The most important thing to remember when it comes to selecting a bit is that every horse has different needs, and that not every type of bit will work for every horse. You may need to try a few options before finding the perfect fit.
When it comes to Western bits, there are two main categories – snaffle and curb. In general, a snaffle bit applies direct pressure to your horse’s mouth when the reins are pulled. With curb bits the pressure is indirect, but is stronger meaning less pull on the reins achieves greater pressure.
Both snaffle and curb bits can be jointed or non-jointed. Jointed mouthpieces feature a break – or joint – in the mouth piece to engage pressure on a horse’s mouth. There are many types of jointed mouth pieces, ranging from gentle to corrective.
We’ve outlined a few of the most common bit types and features below to help you decide which is best for your horse.
Non-jointed – Non-jointed bits have a straight, or slightly curved, solid mouthpiece. They are considered a very gentle bit, perfect for a young horse.
Single jointed – Single jointed bits are very common. The one joint in the middle allows the rider to apply pressure to one side of the mouth more than the other. The downside of the single jointed bit is that it can push down onto your horse’s tongue if both reins are pulled at the same time, creating a nutcracker effect on your horse’s mouth.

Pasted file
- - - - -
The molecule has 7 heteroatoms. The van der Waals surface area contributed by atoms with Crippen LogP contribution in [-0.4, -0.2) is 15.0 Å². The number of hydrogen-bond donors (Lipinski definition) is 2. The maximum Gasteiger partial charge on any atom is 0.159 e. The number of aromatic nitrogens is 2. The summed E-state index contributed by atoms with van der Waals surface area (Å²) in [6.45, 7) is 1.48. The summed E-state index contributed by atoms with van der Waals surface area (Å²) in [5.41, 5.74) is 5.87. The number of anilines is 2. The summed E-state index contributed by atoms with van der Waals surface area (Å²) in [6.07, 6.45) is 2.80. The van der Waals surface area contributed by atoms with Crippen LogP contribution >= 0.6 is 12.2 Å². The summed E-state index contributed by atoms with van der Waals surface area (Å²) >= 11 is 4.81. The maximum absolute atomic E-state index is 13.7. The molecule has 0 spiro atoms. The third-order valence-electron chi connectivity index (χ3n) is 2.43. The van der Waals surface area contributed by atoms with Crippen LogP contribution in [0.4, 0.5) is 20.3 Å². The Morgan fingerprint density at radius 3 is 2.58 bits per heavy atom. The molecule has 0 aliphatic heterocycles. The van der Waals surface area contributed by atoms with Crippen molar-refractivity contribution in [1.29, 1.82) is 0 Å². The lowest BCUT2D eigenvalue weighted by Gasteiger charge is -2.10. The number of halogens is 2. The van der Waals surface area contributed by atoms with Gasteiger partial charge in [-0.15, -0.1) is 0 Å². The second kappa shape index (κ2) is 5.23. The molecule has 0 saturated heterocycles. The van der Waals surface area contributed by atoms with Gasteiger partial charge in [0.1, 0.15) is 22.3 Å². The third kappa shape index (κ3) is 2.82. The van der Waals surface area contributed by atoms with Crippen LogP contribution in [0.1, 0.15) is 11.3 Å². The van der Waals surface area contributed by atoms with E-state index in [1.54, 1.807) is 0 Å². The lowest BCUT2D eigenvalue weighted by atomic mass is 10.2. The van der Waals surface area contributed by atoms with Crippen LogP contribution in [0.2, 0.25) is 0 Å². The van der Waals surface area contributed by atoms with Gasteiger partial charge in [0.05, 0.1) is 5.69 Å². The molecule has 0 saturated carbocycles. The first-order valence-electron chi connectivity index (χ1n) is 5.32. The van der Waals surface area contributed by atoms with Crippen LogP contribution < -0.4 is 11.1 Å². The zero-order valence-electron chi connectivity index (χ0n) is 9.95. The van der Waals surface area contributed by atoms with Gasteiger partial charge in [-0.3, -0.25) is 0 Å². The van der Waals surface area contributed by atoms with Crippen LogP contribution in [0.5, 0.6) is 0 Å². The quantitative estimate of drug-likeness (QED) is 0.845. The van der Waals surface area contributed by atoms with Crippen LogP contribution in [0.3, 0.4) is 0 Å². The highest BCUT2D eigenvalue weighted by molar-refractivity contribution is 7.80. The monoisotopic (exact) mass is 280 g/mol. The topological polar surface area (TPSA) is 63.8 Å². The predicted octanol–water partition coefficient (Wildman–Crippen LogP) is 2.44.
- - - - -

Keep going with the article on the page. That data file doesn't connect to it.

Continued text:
Double jointed – Double jointed bits have two joints and three sections. The middle section can be flat (sometimes called a French link or dog bone) or rounded (sometimes called a lozenge). A lozenge link mouthpiece will exert less pressure on the horse’s tongue when the reins are engaged. These are both comfortable styles for many horses as they reduce the nutcracker effect. However, some horses don’t like the extra tongue pressure that comes with the middle link.
Rollers – Some bits have rotating pieces called rollers on the mouthpiece. These are pieces that the horse can move with its tongue to encourage mouth play. It can help the horse be more relaxed in the mouth and jaw, and more accepting of the bit.
Ports – Ports have a raised “U” shape in the middle of the mouthpiece to reduce pressure on a horse’s tongue. This prevents the horse from softening the effect of the bit with its tongue. Ports can range from low to high.
Twisted – The twisted design of the mouthpiece applies concentrated pressure in the mouth. A slow twist, or one with fewer turns, is considered less severe than a fast twist with more turns. These are typically used on horses that have become unresponsive to other mouthpieces.
Chain – Chain bits have a chain of various thickness as the mouthpiece. The chain conforms to the curves of a horse’s tongue and put pressure on the corners of its mouth. They can be severe when used incorrectly.
While these are the most common bit styles, there are many more options out there. Whether you have a young, gentle horse or a strong willed, older horse, it’s important to keep in mind that the bit you select should be the least severe option that still gives you the communication and control you need. And always remember, a bit is only as harsh as the hands that hold it.
Stay tuned for the rest of our Bits 101 series, or check out the first part here.